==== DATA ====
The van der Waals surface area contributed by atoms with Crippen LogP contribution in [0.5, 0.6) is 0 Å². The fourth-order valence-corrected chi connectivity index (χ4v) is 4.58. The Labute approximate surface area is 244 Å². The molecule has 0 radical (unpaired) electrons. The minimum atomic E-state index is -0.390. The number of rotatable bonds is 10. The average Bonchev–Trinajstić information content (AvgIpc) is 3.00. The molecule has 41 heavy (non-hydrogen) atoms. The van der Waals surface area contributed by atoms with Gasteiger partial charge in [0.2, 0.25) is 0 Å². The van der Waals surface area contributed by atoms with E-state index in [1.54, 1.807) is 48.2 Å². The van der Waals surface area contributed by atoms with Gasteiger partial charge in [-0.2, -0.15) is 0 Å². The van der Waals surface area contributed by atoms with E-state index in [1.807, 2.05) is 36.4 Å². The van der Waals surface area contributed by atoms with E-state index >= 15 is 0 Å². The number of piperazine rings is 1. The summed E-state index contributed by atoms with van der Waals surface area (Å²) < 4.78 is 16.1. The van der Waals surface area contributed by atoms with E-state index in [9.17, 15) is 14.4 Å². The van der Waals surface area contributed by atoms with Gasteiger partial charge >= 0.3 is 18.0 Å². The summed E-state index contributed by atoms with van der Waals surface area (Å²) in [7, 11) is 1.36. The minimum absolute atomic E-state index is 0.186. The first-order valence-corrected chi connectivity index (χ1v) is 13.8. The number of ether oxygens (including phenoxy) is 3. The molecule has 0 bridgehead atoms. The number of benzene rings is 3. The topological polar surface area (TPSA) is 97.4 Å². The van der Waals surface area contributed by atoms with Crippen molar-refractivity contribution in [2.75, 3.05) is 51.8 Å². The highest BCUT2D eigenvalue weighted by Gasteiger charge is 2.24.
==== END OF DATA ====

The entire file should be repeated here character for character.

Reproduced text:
The van der Waals surface area contributed by atoms with Crippen LogP contribution in [0.5, 0.6) is 0 Å². The fourth-order valence-corrected chi connectivity index (χ4v) is 4.58. The Labute approximate surface area is 244 Å². The molecule has 0 radical (unpaired) electrons. The minimum atomic E-state index is -0.390. The number of rotatable bonds is 10. The average Bonchev–Trinajstić information content (AvgIpc) is 3.00. The molecule has 41 heavy (non-hydrogen) atoms. The van der Waals surface area contributed by atoms with Gasteiger partial charge in [0.2, 0.25) is 0 Å². The van der Waals surface area contributed by atoms with E-state index in [1.54, 1.807) is 48.2 Å². The van der Waals surface area contributed by atoms with Gasteiger partial charge in [-0.2, -0.15) is 0 Å². The van der Waals surface area contributed by atoms with E-state index in [1.807, 2.05) is 36.4 Å². The van der Waals surface area contributed by atoms with E-state index >= 15 is 0 Å². The number of piperazine rings is 1. The summed E-state index contributed by atoms with van der Waals surface area (Å²) < 4.78 is 16.1. The van der Waals surface area contributed by atoms with E-state index in [9.17, 15) is 14.4 Å². The van der Waals surface area contributed by atoms with Gasteiger partial charge >= 0.3 is 18.0 Å². The summed E-state index contributed by atoms with van der Waals surface area (Å²) in [7, 11) is 1.36. The minimum absolute atomic E-state index is 0.186. The first-order valence-corrected chi connectivity index (χ1v) is 13.8. The number of ether oxygens (including phenoxy) is 3. The molecule has 0 bridgehead atoms. The number of benzene rings is 3. The topological polar surface area (TPSA) is 97.4 Å². The van der Waals surface area contributed by atoms with Crippen molar-refractivity contribution in [2.75, 3.05) is 51.8 Å². The highest BCUT2D eigenvalue weighted by Gasteiger charge is 2.24.